NYT: "Dallas’s Role in Kennedy’s Murder"
November 17, 2013, 05:29 AM
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From the New York Times, leapfrogging loyalties at their most lunatic:
The City With a Death Wish in Its Eye 
Dallas’s Role in Kennedy’s Murder 
By JAMES McAULEY

FOR 50 years, Dallas has done its best to avoid coming to terms with the one event that made it famous: the assassination of John F. Kennedy on Nov. 22, 1963. 
That’s because, for the self-styled “Big D,” grappling with the assassination means reckoning with its own legacy as the “city of hate,” the city that willed the death of the president.

It will miss yet another opportunity this year. ... 
But once again, spectacle is likely to trump substance: not one word will be said at this event about what exactly the city was in 1963, when the president arrived in what he called, just moments before his death, “nut country.” ...
Those “men of Dallas” — men like my grandfather, oil men and corporate executives, self-made but self-segregated in a white-collar enclave in a decidedly blue-collar state — often loathed the federal government at least as much as, if not more than, they did the Soviet Union or Communist China. ... 
For those men, Kennedy was a veritable enemy of the state, which is why a group of them would commission and circulate “Wanted for Treason” pamphlets before the president’s arrival and fund the presciently black-rimmed “Welcome Mr. Kennedy” advertisement that ran in The Dallas Morning News on the morning of Nov. 22. It’s no surprise that four separate confidants warned the president not to come to Dallas: an incident was well within the realm of imagination. 
The wives of these men — socialites and homemakers, Junior Leaguers and ex-debutantes — were no different; in fact, they were possibly even more extreme.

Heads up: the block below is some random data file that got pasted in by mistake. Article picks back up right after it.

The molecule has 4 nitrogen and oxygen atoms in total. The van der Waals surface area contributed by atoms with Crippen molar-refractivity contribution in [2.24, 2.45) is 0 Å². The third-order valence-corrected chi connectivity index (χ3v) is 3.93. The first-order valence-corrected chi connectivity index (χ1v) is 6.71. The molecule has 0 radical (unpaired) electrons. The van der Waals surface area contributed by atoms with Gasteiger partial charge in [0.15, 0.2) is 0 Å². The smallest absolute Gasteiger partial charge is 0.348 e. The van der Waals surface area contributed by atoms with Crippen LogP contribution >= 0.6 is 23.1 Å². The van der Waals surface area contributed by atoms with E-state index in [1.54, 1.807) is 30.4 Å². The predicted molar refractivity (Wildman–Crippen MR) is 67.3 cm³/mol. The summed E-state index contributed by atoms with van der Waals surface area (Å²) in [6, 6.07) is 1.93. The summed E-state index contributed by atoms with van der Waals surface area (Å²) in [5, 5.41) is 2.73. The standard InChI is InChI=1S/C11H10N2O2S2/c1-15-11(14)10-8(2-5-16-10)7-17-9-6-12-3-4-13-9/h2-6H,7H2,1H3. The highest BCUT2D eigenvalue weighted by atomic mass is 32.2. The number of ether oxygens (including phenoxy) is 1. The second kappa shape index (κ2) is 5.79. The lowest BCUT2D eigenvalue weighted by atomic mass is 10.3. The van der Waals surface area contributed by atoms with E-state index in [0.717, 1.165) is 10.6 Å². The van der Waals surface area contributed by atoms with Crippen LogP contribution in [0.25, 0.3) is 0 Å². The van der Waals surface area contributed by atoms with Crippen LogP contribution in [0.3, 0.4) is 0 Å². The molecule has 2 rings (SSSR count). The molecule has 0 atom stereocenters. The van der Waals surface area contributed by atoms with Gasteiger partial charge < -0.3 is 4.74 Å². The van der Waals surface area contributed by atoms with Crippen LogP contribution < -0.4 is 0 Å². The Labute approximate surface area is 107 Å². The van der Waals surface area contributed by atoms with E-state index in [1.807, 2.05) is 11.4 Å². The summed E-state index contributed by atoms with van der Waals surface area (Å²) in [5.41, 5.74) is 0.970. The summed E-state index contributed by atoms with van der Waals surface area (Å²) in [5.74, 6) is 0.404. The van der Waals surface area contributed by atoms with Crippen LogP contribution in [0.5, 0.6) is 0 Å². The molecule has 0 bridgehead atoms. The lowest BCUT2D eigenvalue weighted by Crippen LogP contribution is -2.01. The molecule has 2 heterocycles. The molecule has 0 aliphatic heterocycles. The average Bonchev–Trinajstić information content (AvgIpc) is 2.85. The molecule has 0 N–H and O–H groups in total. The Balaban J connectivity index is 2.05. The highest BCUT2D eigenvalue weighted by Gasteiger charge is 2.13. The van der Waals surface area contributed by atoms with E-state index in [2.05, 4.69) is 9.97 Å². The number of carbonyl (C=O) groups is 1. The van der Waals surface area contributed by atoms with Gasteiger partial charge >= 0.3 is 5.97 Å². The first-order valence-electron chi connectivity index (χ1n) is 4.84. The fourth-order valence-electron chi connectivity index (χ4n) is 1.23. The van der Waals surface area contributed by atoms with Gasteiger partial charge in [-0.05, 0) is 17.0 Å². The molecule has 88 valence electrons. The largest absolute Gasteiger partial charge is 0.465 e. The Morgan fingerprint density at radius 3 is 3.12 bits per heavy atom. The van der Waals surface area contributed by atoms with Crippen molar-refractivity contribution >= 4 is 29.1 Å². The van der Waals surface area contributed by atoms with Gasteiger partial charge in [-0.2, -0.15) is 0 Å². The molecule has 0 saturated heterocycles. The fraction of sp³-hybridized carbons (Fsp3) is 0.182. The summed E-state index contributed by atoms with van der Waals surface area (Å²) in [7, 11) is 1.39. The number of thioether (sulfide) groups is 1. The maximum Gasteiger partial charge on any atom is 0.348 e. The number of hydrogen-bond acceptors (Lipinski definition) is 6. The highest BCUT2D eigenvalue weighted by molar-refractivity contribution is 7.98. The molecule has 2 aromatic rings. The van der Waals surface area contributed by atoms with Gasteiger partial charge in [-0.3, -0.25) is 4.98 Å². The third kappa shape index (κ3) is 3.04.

(After all, there’s a reason Carol Burnett pulls a gun on Julie Andrews at the end of the famous “Big D” routine the two performed before the assassination in the early 1960s. “What are ya,” she screams, pulling the trigger, “some kinda nut?!”) 
In the years before the second wave of the women’s movement, many of these women, affluent but frustrated in their exclusive neighborhoods like Preston Hollow and Highland Park, turned to politics as a means of garnering the validation they were otherwise denied. With time and money at their disposal, they would outdo their husbands, one another and even themselves. ...
And in the annals of my own family history, it was my charming grandmother, not some distant relation without a Neiman Marcus charge card, who nevertheless saw fit to found the “National Congress for Educational Excellence,” an organization that crusaded against such things as depictions of working women in Texas textbooks and the distribution of literature on homosexuality in Dallas public schools. 
In a photograph taken not long after the assassination, my grandmother smiles a porcelain smile, poised and lovely in psychedelic purple Pucci, coiffure stacked high in what can only be described as a hairway to heaven. Her eyes, however, are intent, fixed on a target — liberalism, gender equality, gays. 
Dallas is not, of course, “the city that killed Kennedy.” Nor does the city in which the president arrived 50 years ago bear much resemblance to Dallas today, the heart of a vibrant metroplex of 6.7 million people, most of whom have moved from elsewhere and have little or no connection to 1963. 
But without question, these memories — and the remnants of the environment of extreme hatred the city’s elite actively cultivated before the president’s visit — have left an indelible mark on Dallas, the kind of mark that would never be left on Memphis or Los Angeles, which were stages rather than actors in the 1968 assassinations of the Rev. Dr. Martin Luther King Jr. and Robert F. Kennedy. 
For the last 50 years, a collective culpability has quietly propelled the city to outshine its troubled past without ever actually engaging with it. ...
But those are transient triumphs in the face of what has always been left unsaid, what the now-defunct Dallas Times Herald once called the “dark night of the soul,” on which the bright Texas sun has yet to rise. The far right of 1963 and the radicalism of my grandparents’ generation may have faded in recent years, they remain very much alive in Dallas. ... 
This year Dallas has a chance to grapple with the painful legacy of 1963 in public and out loud. Unfortunately, that’s unlikely to happen, although the city did quietly host a symposium on whether it really deserved to be labeled “the city of hate” earlier this month.